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. 2012 Dec;37(12):2037-41.
doi: 10.1016/j.psyneuen.2012.04.003. Epub 2012 May 22.

Trait Mindfulness Modulates Neuroendocrine and Affective Responses to Social Evaluative Threat

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Free PMC article

Trait Mindfulness Modulates Neuroendocrine and Affective Responses to Social Evaluative Threat

Kirk Warren Brown et al. Psychoneuroendocrinology. .
Free PMC article

Abstract

Background: Individual differences in mindfulness have been associated with numerous self-report indicators of stress, but research has not examined how mindfulness may buffer neuroendocrine and psychological stress responses under controlled laboratory conditions. The present study investigated the role of trait mindfulness in buffering cortisol and affective responses to a social evaluative stress challenge versus a control task.

Methods: Participants completed measures of trait mindfulness, perceived stress, anxiety, and fear of negative evaluation before being randomized to complete the Trier Social Stress Test (TSST; Kirschbaum et al., 1993) or a control task. At points throughout the session, participants provided five saliva samples to assess cortisol response patterns, and completed four self-report measures of anxiety and negative affect to assess psychological responses.

Results: In accord with hypotheses, higher trait mindfulness predicted lower cortisol responses to the TSST, relative to the control task, as well as lower anxiety and negative affect. These relations remained significant when controlling for the role of other variables that predicted cortisol and affective responses.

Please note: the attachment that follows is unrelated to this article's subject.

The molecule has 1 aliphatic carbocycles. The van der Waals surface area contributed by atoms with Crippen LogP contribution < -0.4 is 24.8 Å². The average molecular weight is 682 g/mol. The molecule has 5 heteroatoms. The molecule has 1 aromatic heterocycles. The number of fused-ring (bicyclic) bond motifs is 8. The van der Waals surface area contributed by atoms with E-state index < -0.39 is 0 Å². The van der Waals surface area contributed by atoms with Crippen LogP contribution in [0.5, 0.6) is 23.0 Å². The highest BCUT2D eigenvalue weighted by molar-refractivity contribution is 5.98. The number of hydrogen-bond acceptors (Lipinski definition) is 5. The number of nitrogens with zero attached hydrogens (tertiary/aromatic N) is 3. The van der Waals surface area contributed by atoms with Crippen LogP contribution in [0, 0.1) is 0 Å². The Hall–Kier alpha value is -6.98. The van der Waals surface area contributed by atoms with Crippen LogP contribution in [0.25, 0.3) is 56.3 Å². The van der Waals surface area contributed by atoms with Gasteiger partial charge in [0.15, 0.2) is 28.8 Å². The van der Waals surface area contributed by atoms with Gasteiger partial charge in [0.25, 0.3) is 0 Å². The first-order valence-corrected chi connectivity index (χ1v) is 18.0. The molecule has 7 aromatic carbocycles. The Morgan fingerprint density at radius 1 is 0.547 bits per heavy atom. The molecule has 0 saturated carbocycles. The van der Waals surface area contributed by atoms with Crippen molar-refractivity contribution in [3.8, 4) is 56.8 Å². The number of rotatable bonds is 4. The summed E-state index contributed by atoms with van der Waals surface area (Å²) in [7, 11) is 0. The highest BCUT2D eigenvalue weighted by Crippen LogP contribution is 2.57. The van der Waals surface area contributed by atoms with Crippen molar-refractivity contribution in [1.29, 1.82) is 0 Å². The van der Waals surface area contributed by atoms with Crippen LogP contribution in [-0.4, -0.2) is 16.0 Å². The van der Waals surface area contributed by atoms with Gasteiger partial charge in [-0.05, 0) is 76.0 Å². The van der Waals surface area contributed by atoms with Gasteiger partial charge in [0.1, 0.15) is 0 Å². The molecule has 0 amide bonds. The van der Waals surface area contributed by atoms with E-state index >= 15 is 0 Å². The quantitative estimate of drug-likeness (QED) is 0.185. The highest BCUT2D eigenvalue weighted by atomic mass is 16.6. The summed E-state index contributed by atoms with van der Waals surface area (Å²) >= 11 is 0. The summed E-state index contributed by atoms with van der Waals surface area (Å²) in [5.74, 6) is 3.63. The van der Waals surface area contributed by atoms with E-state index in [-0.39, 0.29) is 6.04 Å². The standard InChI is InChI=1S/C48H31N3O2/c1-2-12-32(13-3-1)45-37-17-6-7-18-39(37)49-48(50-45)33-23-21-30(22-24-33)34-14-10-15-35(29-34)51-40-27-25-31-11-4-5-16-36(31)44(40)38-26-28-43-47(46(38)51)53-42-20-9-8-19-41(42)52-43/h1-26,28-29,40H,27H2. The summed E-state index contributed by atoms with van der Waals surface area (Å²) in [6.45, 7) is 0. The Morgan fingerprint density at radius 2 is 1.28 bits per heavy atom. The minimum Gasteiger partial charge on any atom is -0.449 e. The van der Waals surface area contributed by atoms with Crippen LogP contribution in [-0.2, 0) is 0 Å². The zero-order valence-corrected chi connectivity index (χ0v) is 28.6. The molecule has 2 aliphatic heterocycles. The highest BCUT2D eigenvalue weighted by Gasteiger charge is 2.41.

Conclusions: The findings suggest that trait mindfulness modulates cortisol and affective responses to an acute social stressor. Further research is needed to understand the neural pathways through which mindfulness impacts these responses.

Figures

Figure 1
Figure 1
Mean salivary cortisol responses to the Trier Social Stress Test (a) and the control task (b) according to high and low mindfulness. Notes. Shaded bars indicate tasks period. MAAS = Mindful Attention Awareness Scale. MAAS scores were split at the median for graphical purposes; analyses were conducted using continuous scores.
Figure 2
Figure 2
Mean negative affect and anxiety responses to the Trier Social Stress Test (a and c, respectively) and the control task (b and d, respectively) according to high and low mindfulness. Notes. Shaded bars indicate tasks period. MAAS = Mindful Attention Awareness Scale; PANAS = Positive Affect Negative Affect Schedule; POMS = Profile of Mood States. MAAS scores were split at the median for graphical purposes; analyses were conducted using continuous scores.

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